Aiden Jeffries and Massimo Dagostini point their names on the record board at the Frank Jameson Community Centre pool. The two boys, along with teammate Shane Valic (not pictured), broke several records from the 1990s at the recent Nanaimo Fall Invitational. (Mike Gregory Photo)

Ladysmith swimmers rewrite history books at Nanaimo Invitational

Records are made to be broken but you don’t need to tell that to three Ladysmith Chemainus Orcas swimmers.

Shane Valic, Aiden Jeffries and Massimo Dagostini proved to be in great early season form at the Nanaimo Fall Invitational and altogether broke five records dating back to the 1990s.

The oldest record to be broken was by Valic who dipped under the 50 m freestyle mark set by Trevor Olson all the way back in 1990.

He had only just returned to swimming this year after a three year break from the sport.

Jeffries, 10, also erased the 50 m freestyle record in his age group as well as the 100 m freestyle, both set by Eric Avis in 1996, and 400 freestyle which belonged to Kyle McLeod.

“I was a little nervous for the swim but I actually ended up doing pretty well and set a best time,” said Jeffries about his 400 m freestyle.

“I wasn’t feeling the best after it either.”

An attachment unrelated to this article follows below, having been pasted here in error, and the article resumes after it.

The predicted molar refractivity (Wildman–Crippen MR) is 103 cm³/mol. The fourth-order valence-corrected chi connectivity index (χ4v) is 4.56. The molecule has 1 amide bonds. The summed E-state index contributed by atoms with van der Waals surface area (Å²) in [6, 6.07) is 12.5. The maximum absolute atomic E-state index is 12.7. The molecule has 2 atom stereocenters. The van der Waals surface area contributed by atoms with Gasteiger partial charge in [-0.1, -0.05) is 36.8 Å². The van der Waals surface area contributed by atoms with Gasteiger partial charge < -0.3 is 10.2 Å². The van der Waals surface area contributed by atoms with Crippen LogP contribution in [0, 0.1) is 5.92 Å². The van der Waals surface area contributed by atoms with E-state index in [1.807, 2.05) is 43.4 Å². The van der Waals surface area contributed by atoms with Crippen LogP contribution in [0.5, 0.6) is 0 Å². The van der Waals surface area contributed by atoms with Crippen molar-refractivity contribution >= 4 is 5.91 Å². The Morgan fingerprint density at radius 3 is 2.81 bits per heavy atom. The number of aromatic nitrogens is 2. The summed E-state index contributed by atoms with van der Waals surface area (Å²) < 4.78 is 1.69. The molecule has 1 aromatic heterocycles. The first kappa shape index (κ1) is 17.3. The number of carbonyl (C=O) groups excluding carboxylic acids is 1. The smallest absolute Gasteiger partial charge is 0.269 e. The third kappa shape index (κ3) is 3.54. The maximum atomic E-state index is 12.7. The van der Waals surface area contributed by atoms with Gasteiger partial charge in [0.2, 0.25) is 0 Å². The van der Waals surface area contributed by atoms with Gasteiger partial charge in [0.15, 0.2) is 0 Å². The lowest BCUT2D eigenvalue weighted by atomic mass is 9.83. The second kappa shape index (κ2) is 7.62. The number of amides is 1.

Dagostini, 12, took down the 50 m backstroke record that had stood since 1996.

“That was good – I got a best time,” he said.

“That day I woke up and had a sore leg but I still took time off that race and my 100 m breaststroke.”

A total of 10 Orcas attended the Nanaimo meet, which is a strong turnout for the club.

“I want to say that we’re back on track to where we were at one point,” said Orcas head coach Brandon Gonzales.

“We’ve had a star here or there but as a club as a whole to be able to do that (break multiple records) is pretty impressive.”

Dagostini and Jeffries said they’re happy with the early season success and how far they’ve progressed in

the sport.

“Besides basketball at my school this is the only sport I do,” said Dagostini who only started competing last year and prefers the sprint events.

“When I started swimming my parents were like ‘you looked like a plank of wood’.”

Jeffries adds that he was lucky to have developed a feel for the water early on.

“I feel like I’ve been awarded to be able to swim this fast,” he said. “I caught swimming really fast. I just caught it immediately.”

Registration with the Orcas club is once again up for this season with more children registered than in the previous five years.

“That younger group 10 and under has really started to take off so hopefully that leads to us growing from the bottom up so we can have healthy club,” Gonzales said.

He’s enthusiastic about what that means as more young swimmers grow and develop in the program.

“It’s definitely going in the right direction,” he said. “Working with them for a whole season, now it’s continuing to grow and that’s how we’re going to try and build the success of the club as a whole.”

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